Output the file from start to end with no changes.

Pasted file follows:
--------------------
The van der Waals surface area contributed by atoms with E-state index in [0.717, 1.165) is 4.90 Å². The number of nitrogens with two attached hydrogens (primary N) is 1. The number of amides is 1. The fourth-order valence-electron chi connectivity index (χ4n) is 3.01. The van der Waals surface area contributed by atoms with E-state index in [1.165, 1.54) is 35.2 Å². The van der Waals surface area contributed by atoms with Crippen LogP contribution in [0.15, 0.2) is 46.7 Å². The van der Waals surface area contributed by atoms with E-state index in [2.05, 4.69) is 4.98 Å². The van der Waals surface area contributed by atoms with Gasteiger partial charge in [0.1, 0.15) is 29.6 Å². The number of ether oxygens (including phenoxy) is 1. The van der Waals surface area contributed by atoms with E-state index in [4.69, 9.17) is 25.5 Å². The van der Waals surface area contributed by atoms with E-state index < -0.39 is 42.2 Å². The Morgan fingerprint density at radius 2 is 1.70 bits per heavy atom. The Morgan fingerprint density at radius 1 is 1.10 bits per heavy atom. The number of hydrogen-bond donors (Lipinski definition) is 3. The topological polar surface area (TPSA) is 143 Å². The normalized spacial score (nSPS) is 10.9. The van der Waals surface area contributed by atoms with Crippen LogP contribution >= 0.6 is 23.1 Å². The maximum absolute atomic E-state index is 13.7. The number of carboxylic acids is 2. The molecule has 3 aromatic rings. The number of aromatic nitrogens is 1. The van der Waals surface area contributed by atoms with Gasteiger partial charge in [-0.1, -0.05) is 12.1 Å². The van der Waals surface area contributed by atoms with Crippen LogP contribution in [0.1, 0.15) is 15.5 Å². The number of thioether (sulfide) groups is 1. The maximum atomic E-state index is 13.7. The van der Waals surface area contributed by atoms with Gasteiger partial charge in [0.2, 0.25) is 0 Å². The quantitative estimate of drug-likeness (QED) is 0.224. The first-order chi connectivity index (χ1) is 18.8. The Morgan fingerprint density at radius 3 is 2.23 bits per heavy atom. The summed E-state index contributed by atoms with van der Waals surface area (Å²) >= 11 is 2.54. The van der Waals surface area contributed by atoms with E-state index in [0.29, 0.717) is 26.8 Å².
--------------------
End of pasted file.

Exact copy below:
The van der Waals surface area contributed by atoms with E-state index in [0.717, 1.165) is 4.90 Å². The number of nitrogens with two attached hydrogens (primary N) is 1. The number of amides is 1. The fourth-order valence-electron chi connectivity index (χ4n) is 3.01. The van der Waals surface area contributed by atoms with E-state index in [1.165, 1.54) is 35.2 Å². The van der Waals surface area contributed by atoms with Crippen LogP contribution in [0.15, 0.2) is 46.7 Å². The van der Waals surface area contributed by atoms with E-state index in [2.05, 4.69) is 4.98 Å². The van der Waals surface area contributed by atoms with Gasteiger partial charge in [0.1, 0.15) is 29.6 Å². The number of ether oxygens (including phenoxy) is 1. The van der Waals surface area contributed by atoms with E-state index in [4.69, 9.17) is 25.5 Å². The van der Waals surface area contributed by atoms with E-state index < -0.39 is 42.2 Å². The Morgan fingerprint density at radius 2 is 1.70 bits per heavy atom. The Morgan fingerprint density at radius 1 is 1.10 bits per heavy atom. The number of hydrogen-bond donors (Lipinski definition) is 3. The topological polar surface area (TPSA) is 143 Å². The normalized spacial score (nSPS) is 10.9. The van der Waals surface area contributed by atoms with Crippen LogP contribution >= 0.6 is 23.1 Å². The maximum absolute atomic E-state index is 13.7. The number of carboxylic acids is 2. The molecule has 3 aromatic rings. The number of aromatic nitrogens is 1. The van der Waals surface area contributed by atoms with Gasteiger partial charge in [-0.1, -0.05) is 12.1 Å². The van der Waals surface area contributed by atoms with Crippen LogP contribution in [0.1, 0.15) is 15.5 Å². The number of thioether (sulfide) groups is 1. The maximum atomic E-state index is 13.7. The van der Waals surface area contributed by atoms with Gasteiger partial charge in [0.2, 0.25) is 0 Å². The quantitative estimate of drug-likeness (QED) is 0.224. The first-order chi connectivity index (χ1) is 18.8. The Morgan fingerprint density at radius 3 is 2.23 bits per heavy atom. The summed E-state index contributed by atoms with van der Waals surface area (Å²) >= 11 is 2.54. The van der Waals surface area contributed by atoms with E-state index in [0.29, 0.717) is 26.8 Å².